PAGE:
But there’s another step you must take that’s of equal importance. And kettlebells can help. It’s to that step we now turn.
Related: Discover more Kettlebell Training Benefits
Can kettlebells help lose weight?
Kettlebell drills such as snatches, swings, jerks, and the dreaded long cycle exert a high metabolic cost. This is a consequence of the many muscles they engage and the high quantities of energy they consume. Not surprising when you think about the physical effort required to repeatedly throw around that stubborn lump of iron. None of this comes cheap. But who’s going to foot the bill?
It’s our fat reserves that pick up the tab – or at least most of it. Fat fuels the muscles during exercise and pays for the post-workout energy deficit. It’s these factors that make multi-functional kettlebell movements ‘the premier method for controlling body composition,’ (The Russian Kettlebell Challenge).
Related: Learn more about the weight-loss power of kettlebells
Is kettlebell training enough key takeaways
Kettlebell training can be a sufficient source of resistance training. That is, if you only have access to a couple of kettlebells (or just one), you can activate all the major muscle groups. (This single kettlebell full-body workout substantiates that claim.)
Kettlebells are not enough if your objective is to increase maximal strength. Due to their limited weight ranges (rare is it that you’ll find a kettlebell that exceeds 32kg) they are not suitable for advancing one-repetition max personal bests. In addition, kettlebells are typically used in volume – that is, performing high numbers of reps. All Girevoy Sports competitions are a test of endurance – usually, the girevik attempts to perform as many reps as possible of a classic kettlebell exercise (snatch, jerk, or long cycle) in 10 minutes. This method of training is not conducive to developing maximal strength.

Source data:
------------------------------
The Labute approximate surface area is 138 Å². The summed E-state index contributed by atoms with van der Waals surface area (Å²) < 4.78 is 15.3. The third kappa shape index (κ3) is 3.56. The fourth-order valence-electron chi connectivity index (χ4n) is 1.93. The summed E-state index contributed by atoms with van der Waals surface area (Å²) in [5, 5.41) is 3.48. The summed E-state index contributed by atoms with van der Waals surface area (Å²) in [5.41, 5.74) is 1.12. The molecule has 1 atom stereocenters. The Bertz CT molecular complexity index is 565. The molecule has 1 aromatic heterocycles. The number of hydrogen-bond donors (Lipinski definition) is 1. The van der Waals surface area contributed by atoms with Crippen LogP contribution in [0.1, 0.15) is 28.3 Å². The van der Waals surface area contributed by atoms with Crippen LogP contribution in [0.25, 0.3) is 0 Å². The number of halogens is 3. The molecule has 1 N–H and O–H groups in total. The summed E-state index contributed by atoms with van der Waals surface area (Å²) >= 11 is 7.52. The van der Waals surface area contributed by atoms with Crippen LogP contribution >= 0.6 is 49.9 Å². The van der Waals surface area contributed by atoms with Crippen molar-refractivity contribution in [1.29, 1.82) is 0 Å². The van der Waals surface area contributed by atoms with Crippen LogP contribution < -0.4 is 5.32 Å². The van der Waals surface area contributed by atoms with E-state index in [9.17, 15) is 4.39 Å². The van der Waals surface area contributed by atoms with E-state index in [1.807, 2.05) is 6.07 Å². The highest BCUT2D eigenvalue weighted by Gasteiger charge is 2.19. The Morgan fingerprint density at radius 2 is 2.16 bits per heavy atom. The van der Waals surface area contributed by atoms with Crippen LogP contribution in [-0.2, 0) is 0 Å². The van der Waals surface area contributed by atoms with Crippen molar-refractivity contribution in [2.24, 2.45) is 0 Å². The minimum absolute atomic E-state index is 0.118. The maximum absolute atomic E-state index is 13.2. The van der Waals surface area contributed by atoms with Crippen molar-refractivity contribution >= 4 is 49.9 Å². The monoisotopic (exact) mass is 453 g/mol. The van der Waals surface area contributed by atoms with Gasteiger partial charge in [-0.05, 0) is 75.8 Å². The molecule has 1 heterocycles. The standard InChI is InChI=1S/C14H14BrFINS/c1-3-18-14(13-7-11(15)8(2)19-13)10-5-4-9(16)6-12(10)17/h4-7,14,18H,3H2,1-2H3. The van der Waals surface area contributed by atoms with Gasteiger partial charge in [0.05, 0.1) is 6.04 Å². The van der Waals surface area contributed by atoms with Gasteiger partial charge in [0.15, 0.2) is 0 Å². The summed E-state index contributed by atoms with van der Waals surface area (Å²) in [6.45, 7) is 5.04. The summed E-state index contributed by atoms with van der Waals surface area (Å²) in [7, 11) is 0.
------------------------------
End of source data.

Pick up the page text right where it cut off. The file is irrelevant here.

Performing a few sets on a range of simple exercises with a light- to moderate-weight kettlebell may be enough to enhance muscular endurance in those that are untrained. To elicit the equivalent adaptations in advanced trainers, both the intensity of the workouts and the complexity of the exercises will have to be higher.
If high-intensity training methods such as AMRAPs, EMOMs, and circuits are occasionally applied to your kettlebell workouts, they can stimulate the cardiorespiratory system. However, maintaining the necessary output needed to engage your heart and lungs requires considerable kettlebell handling skills. Also, you need to develop the requisite muscular endurance to sustain protracted output. Thus, new exercisers will likely have to get their cardio training from somewhere else. (This article will point you in the right direction: Cardiovascular Exercises | Benefits & Best Exercises.)
Kettlebell training is certainly an effective way of building functional fitness and extreme muscle endurance. However, it is best to balance your kettlebell workouts with other forms of training. Relying on a single exercise method can restrict physical development and increase your risk of succumbing to an overuse injury. As Aristotle once wisely reminded us, moderation is best in all things – even kettlebell training.
Related: Are you ready to start this 6-Week Kettlebell Training Program?